The Nest (Or, a Father Considers the Odds of Raising Successful Small-Mouth Bass Offspring)

That afternoon at the cabin

we sat by the river

after I had cut up those small trees

that you dropped at my feet with the tractor –

(an offering, a challenge,

one that I tore through haphazardly with the new chainsaw,

black and yellow like a drunken, terrible bumblebee).

It was quiet after all that noise,

the dog (our fourth) now gone, our offspring absent-

(one washing other people’s dishes in dirty water for $7.75 an hour,

one in the throes of new love, thrashing in the shallows, and then

one that has swum out to her own sea)

so we sat without them

on cheap and dirty plastic chairs

that had sat outside all winter

and swatted at mosquitoes,

talking a little but mostly just

watching the male bass

swim back and forth around its nest,

guarding the 20,000 – 

give or take a few hundred –

eggs ditched by the female – leaving him

to patrol the nest alone, watching for

panfish looking to gorge on eggs coming in from the left

while he is preoccupied with crayfish coming in from the right –

there are always more predators.

(Five bass fry will live long enough to grow ten inches long;

it’s better that the father not consider these odds,

yet, how can he not?)

A muskrat broke the perimeter –

rat-tail moving side to side like a pink snake, but

the bass didn’t break patrol.

A father knows, or thinks he knows, what is a threat.

Really, I had almost certainly just waded right through the nest

through the muck and rocks and branches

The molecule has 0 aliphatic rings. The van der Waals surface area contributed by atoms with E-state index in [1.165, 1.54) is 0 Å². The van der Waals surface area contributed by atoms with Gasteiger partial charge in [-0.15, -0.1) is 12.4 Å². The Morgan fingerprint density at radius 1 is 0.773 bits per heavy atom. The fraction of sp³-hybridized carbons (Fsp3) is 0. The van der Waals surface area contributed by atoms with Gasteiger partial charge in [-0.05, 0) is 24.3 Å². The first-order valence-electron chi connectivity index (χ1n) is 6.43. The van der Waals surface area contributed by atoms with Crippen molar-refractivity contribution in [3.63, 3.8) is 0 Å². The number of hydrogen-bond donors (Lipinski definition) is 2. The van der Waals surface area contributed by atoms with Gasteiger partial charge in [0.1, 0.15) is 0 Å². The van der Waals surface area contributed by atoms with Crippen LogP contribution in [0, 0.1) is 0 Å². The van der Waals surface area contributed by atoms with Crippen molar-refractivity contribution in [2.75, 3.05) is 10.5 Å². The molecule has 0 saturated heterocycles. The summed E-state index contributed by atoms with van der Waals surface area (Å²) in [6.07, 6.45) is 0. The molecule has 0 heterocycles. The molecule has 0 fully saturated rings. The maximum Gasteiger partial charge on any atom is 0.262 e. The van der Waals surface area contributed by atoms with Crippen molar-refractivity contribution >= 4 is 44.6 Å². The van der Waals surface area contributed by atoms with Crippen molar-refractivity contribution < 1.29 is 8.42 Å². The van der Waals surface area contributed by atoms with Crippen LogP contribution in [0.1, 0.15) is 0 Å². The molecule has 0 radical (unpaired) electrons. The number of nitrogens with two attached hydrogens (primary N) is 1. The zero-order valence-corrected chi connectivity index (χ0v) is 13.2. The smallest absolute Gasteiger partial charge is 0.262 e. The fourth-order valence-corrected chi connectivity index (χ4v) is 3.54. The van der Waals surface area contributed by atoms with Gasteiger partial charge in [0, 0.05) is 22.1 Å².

(a sweaty, mosquito-repellent covered Godzilla

sending translucent globes helplessly into the current).

But we kept watching the bass,

circling his trampled nest while the sun

slowly arced to the west, and north,

the surface of the river sparkling like

glass from a broken mirror.

Behind us, up the hill,

no one tended the fire;

and though it was light, still, for so long,

in that week leading up to the solstice,

it was too late for us

to go home.

 

Falling Stars

Outside in the drizzle of spring,

green, green is the grass –

lilacs are tiny purple fists waiting to unfold

to again welcome May –

once more trotting out its new beginning-

with sweet applause;

Inside, the window is cracked

because of the paint, and you,

at the far end of 16, stand

without a ladder, pulling plastic

glow-in-the-dark stars off of your ceiling,

cracking some, flinging them to the ground.

They have a dim glow, so

one by one I gather them, even the broken ones,

and consign them to an empty drawer.

This earth grows ever older, older,

sliding slowly toward the sun, but

each year it becomes a gangly teenager again

with ragged patches of grass waiting to be mowed,

dandelion acne spotting green fields,

saplings sprouting up in importune cracks,

robins pinning down their mates in a mad scramble,

frogs croaking and peeping in awkward turn,

barred owls rambling late into the night, looking

for someone they can’t name. Who?

But our paths are segments,

not lines or vectors, so

blue, blue is my heart, and oh!

You will not become young again –

I will not find you curled up

with your puppy under your covers,

we will not ever again make up voices

and quarrels for your stuffed toys at night,

and we will never read aloud the last few chapters

of How To Train Your Dragon –

it will always be unfinished for us.

Perhaps you are thinking of all of this

as you leave this room behind,

but I think probably not

as I watch you standing there,

peeling the last star away from the ceiling,

walking over it, without a glance back –

you will chart your course by new stars,

and you will not,

you cannot,

come back this way.

22 Years Later

I.

On the way up to the lake house,

the back of the vehicle jammed

with things of this earth:

snacks, casseroles, a snowboard,

three pairs of snow pants, a snow shovel for the ice rink,

skates, sleeping bags, water,

wine –

and after passing barn upon barn,

acre upon acre

of crumbling stone and faded red paint